Features of SafeRide:

Restricting the service hours to midnight through 6 a.m., when University Transit Service buses do not run.

Limiting service to groups of three or fewer. Rather than transporting a half-dozen students from dorms to the Corner, Sisson said, SafeRide is intended to serve the one student who decides she would rather return home than continue with a group to another location.

Limiting the service, whenever practical, to those who call for rides, rather than allowing students to hop on when they discover the van stopped nearby.

Enhanced bus service

Changes to the UTS schedule, which took effect Aug. 25, are the most extensive since the current routes were introduced in the fall of 1984, said Rebecca White, director of the Department of Parking and Transportation services.

The biggest change: buses on the workhorse Blue/Orange Route will come along much more frequently at night during “full service” (when classes are in session during the fall and spring semesters). Buses on the Blue/Orange Route will run every 12 minutes from 7:30 a.m. to 12:30 a.m. on weekdays and from 6 p.m. to 12:30 a.m. on weekends.

Previously, Blue/Orange Route buses ran every 10 minutes during the day, but only every 20 minutes after approximately 6 p.m. The hope is that students will now view UTS buses as a more attractive option for routine nighttime transportation, White said.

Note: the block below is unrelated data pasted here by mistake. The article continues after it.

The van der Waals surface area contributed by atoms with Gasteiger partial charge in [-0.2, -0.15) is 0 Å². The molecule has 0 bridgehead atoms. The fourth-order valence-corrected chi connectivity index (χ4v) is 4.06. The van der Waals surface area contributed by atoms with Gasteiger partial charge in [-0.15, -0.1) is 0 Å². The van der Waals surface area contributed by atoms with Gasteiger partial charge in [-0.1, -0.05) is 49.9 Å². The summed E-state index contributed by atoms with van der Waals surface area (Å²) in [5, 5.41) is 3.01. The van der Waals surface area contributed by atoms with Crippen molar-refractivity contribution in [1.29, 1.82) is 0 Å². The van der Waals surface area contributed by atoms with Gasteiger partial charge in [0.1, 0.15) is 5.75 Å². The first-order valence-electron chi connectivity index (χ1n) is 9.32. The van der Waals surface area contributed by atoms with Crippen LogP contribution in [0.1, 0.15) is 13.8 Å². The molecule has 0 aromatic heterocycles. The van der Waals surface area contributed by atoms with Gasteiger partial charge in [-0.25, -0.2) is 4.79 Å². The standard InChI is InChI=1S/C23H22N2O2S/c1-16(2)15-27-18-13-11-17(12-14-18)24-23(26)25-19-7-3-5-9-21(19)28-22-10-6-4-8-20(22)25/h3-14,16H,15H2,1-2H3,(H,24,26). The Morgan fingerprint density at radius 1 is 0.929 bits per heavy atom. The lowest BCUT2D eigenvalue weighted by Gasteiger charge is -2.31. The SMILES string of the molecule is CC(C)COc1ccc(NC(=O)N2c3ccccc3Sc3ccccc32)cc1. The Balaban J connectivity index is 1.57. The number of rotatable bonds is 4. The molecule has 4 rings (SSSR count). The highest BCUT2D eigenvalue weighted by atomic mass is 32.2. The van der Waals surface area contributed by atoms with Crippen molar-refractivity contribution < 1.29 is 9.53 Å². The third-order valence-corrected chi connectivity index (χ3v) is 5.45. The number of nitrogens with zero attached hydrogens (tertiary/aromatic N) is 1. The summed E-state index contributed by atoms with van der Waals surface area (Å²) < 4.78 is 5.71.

The Grounds Loop also will run more frequently, with buses coming every 15 minutes instead of every half-hour. The route will no longer link Scott Stadium with the hospital. Instead, it will turn down Fontaine Avenue, cut through the Piedmont faculty housing area, stop at Runk Hall and turn back toward Central Grounds. (There will be a special run from Piedmont and Runk to the hospital at 7:20 a.m. and 7:32 a.m., and Blue route buses running from the hospital to the stadium will now be routed through Piedmont and Runk, providing service every 12 minutes.)
The changes in the Grounds Loop and the Blue/Orange Routes will send nine buses per hour through Central Grounds and the most densely populated student areas, and provide more service along McCormick Road during busy class changes.

UTS service changes:

n Weekend service will begin at noon, instead of 11 a.m. previously. Weekend Blue/Orange buses will run at 20-minute intervals until 6 p.m., then switch to the new 12-minute schedule.

n The Stadium-Hospital Shuttle will end 40 minutes earlier than previously, at 7:24 p.m. Employees whose shifts end at 7 p.m. and miss the 7:24 shuttle may catch a Blue route bus from the hospital to the stadium at 7:30 or every 12 minutes thereafter.

Additional changes will be made when the new Emmet/Ivy parking garage opens in late October or early November.

All of these changes will increase the total number of weekly service hours from 1,450 to about 1,495. White estimated the cost of implementing the changes at about $50,000.

“I think we’re improving a lot of things for a very small increase,” she said.